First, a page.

WATCH: Qantas’ flight to nowhere draws much fanfare
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Qantas’ Great Southern Land scenic flight took 150 Australians on a once-in-a-lifetime aerial tourism flight over some of Australia’s most iconic destinations on Saturday.
The flight departed from Sydney.
A couple of great shots from the folks at https://t.co/dzL7UGfUSu of the Dreamliner at Uluru.— Keg ✈️ 🇦🇺 (@Keg767) October 11, 2020
If you haven’t seen their work before they’ve got a few awesome shots of Qantas final 747 flight out of Sydney. pic.twitter.com/yLHZk6iS27
Hundreds of excited travellers arrived at the airport excited to travel once more, even if it meant that they won't be visiting a new destination.
When the flight tickets went on sale in September, it sold out within 10 minutes and judging by the reactions of travellers, it was an experience of a lifetime.
The full-day outing onboard a Qantas 787 Dreamliner usually reserved for long haul international flights, featured many low-level flybys of key locations along the New South Wales and Queensland coasts as well as Uluru in the Northern Territory.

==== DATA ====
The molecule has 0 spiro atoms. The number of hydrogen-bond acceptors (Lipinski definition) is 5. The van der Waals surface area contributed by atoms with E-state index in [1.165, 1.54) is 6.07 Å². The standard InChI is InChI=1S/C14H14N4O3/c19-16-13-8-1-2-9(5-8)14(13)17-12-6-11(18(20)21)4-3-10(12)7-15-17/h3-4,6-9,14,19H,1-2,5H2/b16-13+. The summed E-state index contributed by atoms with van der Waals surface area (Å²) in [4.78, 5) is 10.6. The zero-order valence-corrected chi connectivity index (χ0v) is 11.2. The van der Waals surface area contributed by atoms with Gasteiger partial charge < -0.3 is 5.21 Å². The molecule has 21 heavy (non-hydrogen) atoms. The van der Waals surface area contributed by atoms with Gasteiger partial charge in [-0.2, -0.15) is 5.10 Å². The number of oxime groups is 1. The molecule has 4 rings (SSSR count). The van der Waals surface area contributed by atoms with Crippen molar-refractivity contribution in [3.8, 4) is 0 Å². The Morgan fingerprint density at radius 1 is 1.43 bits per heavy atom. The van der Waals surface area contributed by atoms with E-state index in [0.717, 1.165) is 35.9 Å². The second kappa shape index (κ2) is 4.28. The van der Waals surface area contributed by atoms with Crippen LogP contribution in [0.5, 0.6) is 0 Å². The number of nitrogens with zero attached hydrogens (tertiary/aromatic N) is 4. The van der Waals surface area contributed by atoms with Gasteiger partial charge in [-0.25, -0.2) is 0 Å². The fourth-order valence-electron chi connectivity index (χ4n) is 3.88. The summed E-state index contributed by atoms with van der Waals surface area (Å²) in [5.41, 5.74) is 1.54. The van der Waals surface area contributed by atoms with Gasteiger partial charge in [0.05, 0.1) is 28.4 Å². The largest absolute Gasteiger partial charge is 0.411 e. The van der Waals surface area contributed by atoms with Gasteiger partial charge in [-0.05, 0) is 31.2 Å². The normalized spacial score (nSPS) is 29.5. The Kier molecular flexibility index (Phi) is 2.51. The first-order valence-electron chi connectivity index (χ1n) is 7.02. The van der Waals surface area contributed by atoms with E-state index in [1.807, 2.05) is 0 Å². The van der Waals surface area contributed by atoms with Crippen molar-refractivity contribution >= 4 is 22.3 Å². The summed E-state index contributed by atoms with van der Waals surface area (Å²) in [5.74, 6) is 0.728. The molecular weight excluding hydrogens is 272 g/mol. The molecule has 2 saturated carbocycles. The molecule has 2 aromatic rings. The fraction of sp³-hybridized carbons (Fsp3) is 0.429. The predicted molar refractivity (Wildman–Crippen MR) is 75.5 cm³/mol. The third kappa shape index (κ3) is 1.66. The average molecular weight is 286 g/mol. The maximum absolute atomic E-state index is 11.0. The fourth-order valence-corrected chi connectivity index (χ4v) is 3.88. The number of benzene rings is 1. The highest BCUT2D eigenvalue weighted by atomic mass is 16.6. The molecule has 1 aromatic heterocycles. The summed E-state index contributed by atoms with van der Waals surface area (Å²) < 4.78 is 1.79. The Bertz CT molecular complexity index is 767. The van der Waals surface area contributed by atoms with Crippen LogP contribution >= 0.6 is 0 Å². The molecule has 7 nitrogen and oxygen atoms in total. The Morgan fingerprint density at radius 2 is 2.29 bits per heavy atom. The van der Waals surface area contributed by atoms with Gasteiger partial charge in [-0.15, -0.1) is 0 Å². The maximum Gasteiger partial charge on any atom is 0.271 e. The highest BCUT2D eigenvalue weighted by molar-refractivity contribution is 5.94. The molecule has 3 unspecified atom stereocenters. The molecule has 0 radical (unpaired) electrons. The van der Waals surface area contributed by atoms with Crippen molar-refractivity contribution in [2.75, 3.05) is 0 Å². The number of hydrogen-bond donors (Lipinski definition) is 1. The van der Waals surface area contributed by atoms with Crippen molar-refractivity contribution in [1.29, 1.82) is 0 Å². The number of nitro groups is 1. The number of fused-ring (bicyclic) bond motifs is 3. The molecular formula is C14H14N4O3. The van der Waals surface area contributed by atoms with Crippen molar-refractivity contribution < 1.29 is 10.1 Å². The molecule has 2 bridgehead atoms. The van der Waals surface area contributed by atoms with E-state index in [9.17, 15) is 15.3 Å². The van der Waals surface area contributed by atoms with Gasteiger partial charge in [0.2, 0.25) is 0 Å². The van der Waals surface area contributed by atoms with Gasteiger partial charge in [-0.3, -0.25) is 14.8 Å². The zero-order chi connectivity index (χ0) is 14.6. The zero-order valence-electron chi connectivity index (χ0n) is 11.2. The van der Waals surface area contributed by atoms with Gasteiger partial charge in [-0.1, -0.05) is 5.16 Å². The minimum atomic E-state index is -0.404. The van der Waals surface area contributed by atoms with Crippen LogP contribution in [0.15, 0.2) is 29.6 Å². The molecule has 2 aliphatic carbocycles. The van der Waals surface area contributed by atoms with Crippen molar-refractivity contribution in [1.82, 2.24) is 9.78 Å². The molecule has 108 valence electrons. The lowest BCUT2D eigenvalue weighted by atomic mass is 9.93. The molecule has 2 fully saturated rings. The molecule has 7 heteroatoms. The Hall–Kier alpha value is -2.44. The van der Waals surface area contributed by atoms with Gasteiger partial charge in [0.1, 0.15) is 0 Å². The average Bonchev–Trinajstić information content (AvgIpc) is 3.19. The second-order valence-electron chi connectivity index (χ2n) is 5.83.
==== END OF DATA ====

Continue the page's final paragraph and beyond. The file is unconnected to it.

The airline said in a statement that the flight path was designed by Qantas flight crew to showcase the unique Australian landscape from a different perspective, and without having to worry about continued border closures.
The Great Southern Land scenic flight was inspired by Frequent Flyers who said they missed stepping on board a Qantas flight and wanted an opportunity to enjoy some of the airline’s Spirit of Australia hospitality even if they couldn’t travel as they normally do.
Frequent Flyer David Thompson said like many people he had numerous international and domestic travel plans thwarted in 2020 so getting on a plane and taking a sightseeing trip was the next best thing until he could visit the destinations in person.
“I’m absolutely pumped to be stepping on board a plane again and one good thing to come out of the Covid-19 travel restrictions is the opportunity to appreciate what we actually have right here in our own country. I will be seeing them from the sky today but can’t wait to go back and land next time.," he said.
The Great Southern Land scenic flight operated with net-zero emissions – with carbon emissions from the flight 100% offset.